- Ends –

For media enquiries, please contact Christen Thomson, AIMA’s Director of External Affairs.
Tel: +44 (0)20 7822 8380; Email:

Notes to editors
To download “Methodological, mathematical and factual errors in ‘The Hedge Fund Mirage’”, click here:


[1] Investors put $1.24 trillion into hedge funds over the period 1998-2011 and have $1.78 trillion to show for it, a 44% return. By contrast, investing $1.24 trillion in U.S. Treasury bills over the same period would have produced $1.52 trillion, a 23% return.

[2] "GIPS® Guidance Statement on Calculation Methodology" (CFA Institute, 2006)

[3] The example is of an investor who puts $1 million in a fund that has a +50% return in a single year. The investor adds another $1 million in year two, when the fund is down 40%. Net, the investor has lost 25% of his money, and the fund will report a compound average annual growth rate of -5.13%. But the book wrongly says that the fund will report +5.13%.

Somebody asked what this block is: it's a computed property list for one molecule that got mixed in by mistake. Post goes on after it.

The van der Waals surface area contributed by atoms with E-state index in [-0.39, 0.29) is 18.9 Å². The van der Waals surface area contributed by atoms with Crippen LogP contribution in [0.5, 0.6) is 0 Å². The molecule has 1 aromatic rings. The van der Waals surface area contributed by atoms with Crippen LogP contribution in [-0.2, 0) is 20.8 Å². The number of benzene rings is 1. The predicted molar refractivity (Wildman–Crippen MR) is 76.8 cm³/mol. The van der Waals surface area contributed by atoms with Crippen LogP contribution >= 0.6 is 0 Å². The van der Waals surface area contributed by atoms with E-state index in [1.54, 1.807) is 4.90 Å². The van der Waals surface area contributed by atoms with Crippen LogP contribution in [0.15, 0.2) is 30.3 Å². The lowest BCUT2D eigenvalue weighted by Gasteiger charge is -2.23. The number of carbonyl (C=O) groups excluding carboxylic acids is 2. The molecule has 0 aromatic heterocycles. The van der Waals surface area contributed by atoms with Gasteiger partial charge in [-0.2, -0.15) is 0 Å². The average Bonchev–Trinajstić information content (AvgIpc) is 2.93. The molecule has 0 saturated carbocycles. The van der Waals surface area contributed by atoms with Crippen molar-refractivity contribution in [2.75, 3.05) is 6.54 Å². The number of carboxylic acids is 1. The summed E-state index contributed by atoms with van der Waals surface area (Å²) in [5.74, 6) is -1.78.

About AIMA
As the global hedge fund association, the Alternative Investment Management Association (AIMA) has over 1,300 corporate members (with over 6,000 individual contacts) worldwide, based in over 50 countries. Members include hedge fund managers, fund of hedge funds managers, prime brokers, legal and accounting firms, investors, fund administrators and independent fund directors. They all benefit from AIMA’s active influence in policy development, its leadership in industry initiatives, including education and sound practice manuals and its excellent reputation with regulators worldwide.

AIMA is a dynamic organisation that reflects its members’ interests and provides them with a vibrant global network. AIMA is committed to developing industry skills and education standards and is a co-founder of the Chartered Alternative Investment Analyst designation (CAIA) – the industry’s first and only specialised educational standard for alternative investment specialists. For further information, please visit AIMA’s website,